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Not So Fast: The Path to Faster Growth Won't Be Easy
Originally published Nov. 21 at 7:40 a.m. EDT" Dougie, there is many a slip 'twixt the cup and the lip."
A surprising amount of spontaneous optimism has spread over the markets following the Trump election victory.
Specifically, interest rates have climbed swiftly and economic and profit forecasts have been lifted based on the expectation of successful pro-growth policies to be implemented by the Trump administration.
However, one of the most pressing headwinds as described in Friday's opening missive will be those higher interest rates. It is a headwind that will be compounded by the size of the federal government's debt, which will be close to $20 trillion in January 2017. And that does not include another $3.5 trillion of local and state debt.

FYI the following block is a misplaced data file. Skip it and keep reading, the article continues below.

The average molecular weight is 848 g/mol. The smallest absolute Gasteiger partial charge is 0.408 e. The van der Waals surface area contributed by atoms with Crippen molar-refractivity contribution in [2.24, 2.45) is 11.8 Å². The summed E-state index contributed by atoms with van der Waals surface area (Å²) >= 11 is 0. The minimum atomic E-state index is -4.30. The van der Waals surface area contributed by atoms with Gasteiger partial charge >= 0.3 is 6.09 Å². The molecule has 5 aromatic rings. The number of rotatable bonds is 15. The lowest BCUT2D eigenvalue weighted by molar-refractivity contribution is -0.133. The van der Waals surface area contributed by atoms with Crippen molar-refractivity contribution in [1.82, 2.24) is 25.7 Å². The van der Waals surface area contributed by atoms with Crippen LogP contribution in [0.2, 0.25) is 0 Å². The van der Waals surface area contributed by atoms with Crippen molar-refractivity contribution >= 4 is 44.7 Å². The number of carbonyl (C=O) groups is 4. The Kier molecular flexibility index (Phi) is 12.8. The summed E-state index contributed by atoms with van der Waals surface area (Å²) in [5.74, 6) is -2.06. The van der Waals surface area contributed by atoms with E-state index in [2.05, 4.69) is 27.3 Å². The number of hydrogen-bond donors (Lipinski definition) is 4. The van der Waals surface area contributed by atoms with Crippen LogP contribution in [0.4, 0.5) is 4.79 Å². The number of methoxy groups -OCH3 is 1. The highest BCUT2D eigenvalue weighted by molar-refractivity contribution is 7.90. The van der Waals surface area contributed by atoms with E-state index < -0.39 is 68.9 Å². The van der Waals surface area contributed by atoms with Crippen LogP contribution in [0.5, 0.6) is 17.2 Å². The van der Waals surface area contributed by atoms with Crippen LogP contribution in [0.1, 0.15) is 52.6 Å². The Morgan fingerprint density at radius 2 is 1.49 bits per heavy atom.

The Debt and Deficits Are Now Out of Control
"Deficits don't matter."
--Vice President Dick Cheney
Back in the Reagan administration, tax cuts increased the deficit, but when combined with the Clinton/Gingrich budget controls, debt was falling and economic growth accelerated. Debt as a percentage of GDP fell. But the abandonment of budgetary controls (tax cuts rose at the same time spending programs grew) in the Bush administration put us back into deficits The Great Recession led to an explosion in the deficit, growing by nearly $10 trillion in eight years.